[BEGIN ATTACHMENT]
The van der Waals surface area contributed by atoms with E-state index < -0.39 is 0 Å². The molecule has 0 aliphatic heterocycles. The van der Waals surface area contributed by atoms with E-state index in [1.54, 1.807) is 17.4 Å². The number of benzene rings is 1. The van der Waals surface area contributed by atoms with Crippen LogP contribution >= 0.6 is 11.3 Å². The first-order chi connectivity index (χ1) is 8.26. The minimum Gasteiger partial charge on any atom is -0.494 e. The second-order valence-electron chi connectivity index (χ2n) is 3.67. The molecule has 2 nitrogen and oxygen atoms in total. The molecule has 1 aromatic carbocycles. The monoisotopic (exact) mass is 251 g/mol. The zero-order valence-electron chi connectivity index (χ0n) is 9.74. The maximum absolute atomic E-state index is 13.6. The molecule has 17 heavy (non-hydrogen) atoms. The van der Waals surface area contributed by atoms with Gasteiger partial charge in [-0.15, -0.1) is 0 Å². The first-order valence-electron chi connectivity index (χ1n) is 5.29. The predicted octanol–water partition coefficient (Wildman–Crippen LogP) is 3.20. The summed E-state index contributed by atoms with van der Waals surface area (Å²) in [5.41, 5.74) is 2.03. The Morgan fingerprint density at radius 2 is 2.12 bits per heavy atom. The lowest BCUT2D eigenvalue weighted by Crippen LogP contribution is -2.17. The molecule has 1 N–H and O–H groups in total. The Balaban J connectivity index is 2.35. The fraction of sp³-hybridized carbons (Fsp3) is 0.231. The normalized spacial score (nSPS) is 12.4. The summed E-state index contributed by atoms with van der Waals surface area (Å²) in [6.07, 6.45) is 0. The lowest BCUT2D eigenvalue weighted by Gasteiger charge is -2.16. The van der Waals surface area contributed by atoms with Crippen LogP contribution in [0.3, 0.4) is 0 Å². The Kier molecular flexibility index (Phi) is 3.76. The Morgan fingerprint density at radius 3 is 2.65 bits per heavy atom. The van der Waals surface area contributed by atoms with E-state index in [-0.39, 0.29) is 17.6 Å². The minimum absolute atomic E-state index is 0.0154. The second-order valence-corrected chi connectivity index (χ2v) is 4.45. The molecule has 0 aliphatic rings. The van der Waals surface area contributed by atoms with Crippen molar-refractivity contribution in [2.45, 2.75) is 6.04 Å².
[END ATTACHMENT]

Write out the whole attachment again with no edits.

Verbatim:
The van der Waals surface area contributed by atoms with E-state index < -0.39 is 0 Å². The molecule has 0 aliphatic heterocycles. The van der Waals surface area contributed by atoms with E-state index in [1.54, 1.807) is 17.4 Å². The number of benzene rings is 1. The van der Waals surface area contributed by atoms with Crippen LogP contribution >= 0.6 is 11.3 Å². The first-order chi connectivity index (χ1) is 8.26. The minimum Gasteiger partial charge on any atom is -0.494 e. The second-order valence-electron chi connectivity index (χ2n) is 3.67. The molecule has 2 nitrogen and oxygen atoms in total. The molecule has 1 aromatic carbocycles. The monoisotopic (exact) mass is 251 g/mol. The zero-order valence-electron chi connectivity index (χ0n) is 9.74. The maximum absolute atomic E-state index is 13.6. The molecule has 17 heavy (non-hydrogen) atoms. The van der Waals surface area contributed by atoms with Gasteiger partial charge in [-0.15, -0.1) is 0 Å². The first-order valence-electron chi connectivity index (χ1n) is 5.29. The predicted octanol–water partition coefficient (Wildman–Crippen LogP) is 3.20. The summed E-state index contributed by atoms with van der Waals surface area (Å²) in [5.41, 5.74) is 2.03. The Morgan fingerprint density at radius 2 is 2.12 bits per heavy atom. The lowest BCUT2D eigenvalue weighted by Crippen LogP contribution is -2.17. The molecule has 1 N–H and O–H groups in total. The Balaban J connectivity index is 2.35. The fraction of sp³-hybridized carbons (Fsp3) is 0.231. The normalized spacial score (nSPS) is 12.4. The summed E-state index contributed by atoms with van der Waals surface area (Å²) in [6.07, 6.45) is 0. The lowest BCUT2D eigenvalue weighted by Gasteiger charge is -2.16. The van der Waals surface area contributed by atoms with Crippen LogP contribution in [0.3, 0.4) is 0 Å². The Kier molecular flexibility index (Phi) is 3.76. The Morgan fingerprint density at radius 3 is 2.65 bits per heavy atom. The van der Waals surface area contributed by atoms with E-state index in [-0.39, 0.29) is 17.6 Å². The minimum absolute atomic E-state index is 0.0154. The second-order valence-corrected chi connectivity index (χ2v) is 4.45. The molecule has 0 aliphatic rings. The van der Waals surface area contributed by atoms with Crippen molar-refractivity contribution in [2.45, 2.75) is 6.04 Å².